Today was a very happy day in the life of our monastery as our novice, Brother Stephen Brian Lawson, professed his simple vows after completing a year of novitiate. We had a beautiful ceremony, great food, and perfect weather.
Abbot Matthew gave the following homily at the Mass:
Gospel Reading: Matthew 11:28-30
When I asked Br. Stephen whether or not he had any preference for Scripture readings at the Mass, he said that he preferred me to choose them. Then, in his best political posture he added, “but don’t forget, Abbot Matthew that there will be guests from Holyoke and they like things short”; a fact I already knew from other confreres from the Holy City. I assured him not to worry because the Gospel was one of the shortest possible of the choices. Then came the real message. ”And don’t forget, Abbot Matthew, I will be kneeling all through the homily.” To which I responded. “Is there something wrong with your knees?”
This is a very brief Gospel reading, but filled with wisdom for all of us here who profess to be disciples of Jesus, with a particular application for Br. Stephen who today professes his vows as a monk. First, ourselves, then Stephen.
To each of us Jesus issues three invitations. The first is simply “Come to me”. We know well from our personal experience that, in the words of a favorite monastic author, “coming to Jesus is the condition for finding relief. All we need to do is to choose to enter the sphere of his presence and the unnatural pressures borne down upon us by both the world and ourselves begin to dissipate. To the extent that we are far from Jesus, we are the source of our own greatest burdens.”(Merikakis, Fire of Mercy, Heart of the Word, p.714-5).
And while we believe this to be absolutely true, our typical response to this invitation of Jesus is that when we are really burdened we do come to him, but frequently only after having exhausted ourselves by beating our heads against the unyielding brick wall of reality. We are desperate and so we come. And, as Fr. Mark reminded us last Sunday, at times when we are not especially burdened, we “come and go” in our relationship with the Lord.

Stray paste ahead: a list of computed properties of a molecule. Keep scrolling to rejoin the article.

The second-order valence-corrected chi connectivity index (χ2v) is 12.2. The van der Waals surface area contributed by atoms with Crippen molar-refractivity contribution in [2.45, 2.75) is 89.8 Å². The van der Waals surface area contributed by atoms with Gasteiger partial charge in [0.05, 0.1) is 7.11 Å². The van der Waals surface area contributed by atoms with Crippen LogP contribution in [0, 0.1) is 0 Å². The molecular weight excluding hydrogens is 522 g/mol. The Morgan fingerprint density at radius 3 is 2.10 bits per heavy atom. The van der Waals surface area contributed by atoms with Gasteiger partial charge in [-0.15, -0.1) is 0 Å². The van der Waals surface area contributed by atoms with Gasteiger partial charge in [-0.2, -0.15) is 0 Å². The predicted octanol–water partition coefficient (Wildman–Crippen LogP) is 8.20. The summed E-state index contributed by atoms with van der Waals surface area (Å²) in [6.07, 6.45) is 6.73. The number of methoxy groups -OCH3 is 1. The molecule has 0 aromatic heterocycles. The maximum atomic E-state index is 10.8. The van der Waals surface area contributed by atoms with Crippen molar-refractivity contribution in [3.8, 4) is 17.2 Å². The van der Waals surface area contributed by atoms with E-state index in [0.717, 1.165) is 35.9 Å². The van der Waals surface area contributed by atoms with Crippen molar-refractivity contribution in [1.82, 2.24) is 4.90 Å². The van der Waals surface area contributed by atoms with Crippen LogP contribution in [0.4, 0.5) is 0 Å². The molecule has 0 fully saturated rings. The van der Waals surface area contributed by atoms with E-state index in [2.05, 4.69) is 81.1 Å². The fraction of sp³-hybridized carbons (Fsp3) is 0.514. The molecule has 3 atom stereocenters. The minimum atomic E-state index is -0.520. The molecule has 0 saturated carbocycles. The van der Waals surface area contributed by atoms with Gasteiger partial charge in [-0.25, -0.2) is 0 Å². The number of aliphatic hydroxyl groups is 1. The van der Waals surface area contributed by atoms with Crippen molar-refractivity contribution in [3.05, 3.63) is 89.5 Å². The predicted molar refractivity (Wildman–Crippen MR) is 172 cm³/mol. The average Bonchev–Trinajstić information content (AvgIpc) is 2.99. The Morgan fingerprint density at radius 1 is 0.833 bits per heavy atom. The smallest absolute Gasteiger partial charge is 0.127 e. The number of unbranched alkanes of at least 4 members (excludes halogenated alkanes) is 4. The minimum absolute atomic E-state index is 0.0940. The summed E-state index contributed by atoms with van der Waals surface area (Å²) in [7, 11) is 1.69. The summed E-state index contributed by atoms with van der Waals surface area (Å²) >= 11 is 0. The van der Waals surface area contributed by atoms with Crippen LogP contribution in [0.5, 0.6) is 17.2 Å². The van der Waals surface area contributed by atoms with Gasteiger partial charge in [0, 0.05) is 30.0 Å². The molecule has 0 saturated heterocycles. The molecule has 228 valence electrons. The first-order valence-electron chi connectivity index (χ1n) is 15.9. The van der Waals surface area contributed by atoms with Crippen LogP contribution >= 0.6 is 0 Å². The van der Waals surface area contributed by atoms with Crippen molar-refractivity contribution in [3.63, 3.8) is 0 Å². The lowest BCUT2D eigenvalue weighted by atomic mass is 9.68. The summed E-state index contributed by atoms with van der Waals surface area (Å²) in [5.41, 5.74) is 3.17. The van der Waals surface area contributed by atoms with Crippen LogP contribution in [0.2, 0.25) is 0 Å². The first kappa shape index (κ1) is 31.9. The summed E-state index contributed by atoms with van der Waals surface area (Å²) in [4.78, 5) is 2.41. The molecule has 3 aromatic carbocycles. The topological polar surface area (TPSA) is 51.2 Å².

But, “Come to me” is only the first of three invitations offered by Jesus in this brief passage. The second is “Take my yoke upon you”
“In the same breath that the Lord invites us to come to him for refreshment and renewal, he makes us the gift of his yoke. He is telling us that, in some paradoxical manner, real rest and relief will come to us only if we accept this gift. Notice the necessity of freely embracing the gift. Jesus does not say that he will put his yoke upon us; rather he invites us to take his yoke upon ourselves.” (Merikakis, p. 718)
What is interesting about the word yoke, is that it presumes two. It is an instrument which connects or links together two oxen or mules, or in this case, two people, Christ and the disciple who freely chooses to place his neck into the other side of Christ’s yoke. While harnessed in this yoke together the two are side by side, moving in the same direction, sharing (not equally of course) the burden of pulling the plough of the Gospel behind them, “bearing together the burdens of others and so fulfilling the law of Christ”. Galatians 6:2
The difference between “coming” to Jesus and “taking on his yoke” is that by wearing that yoke with him, you cannot just come and go as you please. Sharing his yoke requires that you “stay with him”.
Then there is the third of the invitation, “Learn from me”.
Learning from him while yoked to him means that after a while we begin to anticipate the pattern of his ways. In the beginning, we may find ourselves chaffing under that yoke, our feet out of step with his stride, our eyes wandering from the vision before us, our energy and stamina no match for his, our minds questioning the decisions of him who is takes the lead in setting the direction and the pace. But by patience and humility, trust and fidelity we begin to “put on the mind of Christ” so that “in our minds we must be like Christ Jesus” (Philippians 2:5) and by our intimate closeness to him, we march in step to His rhythm and thus “grow to full maturity in him” Ephesians 4:13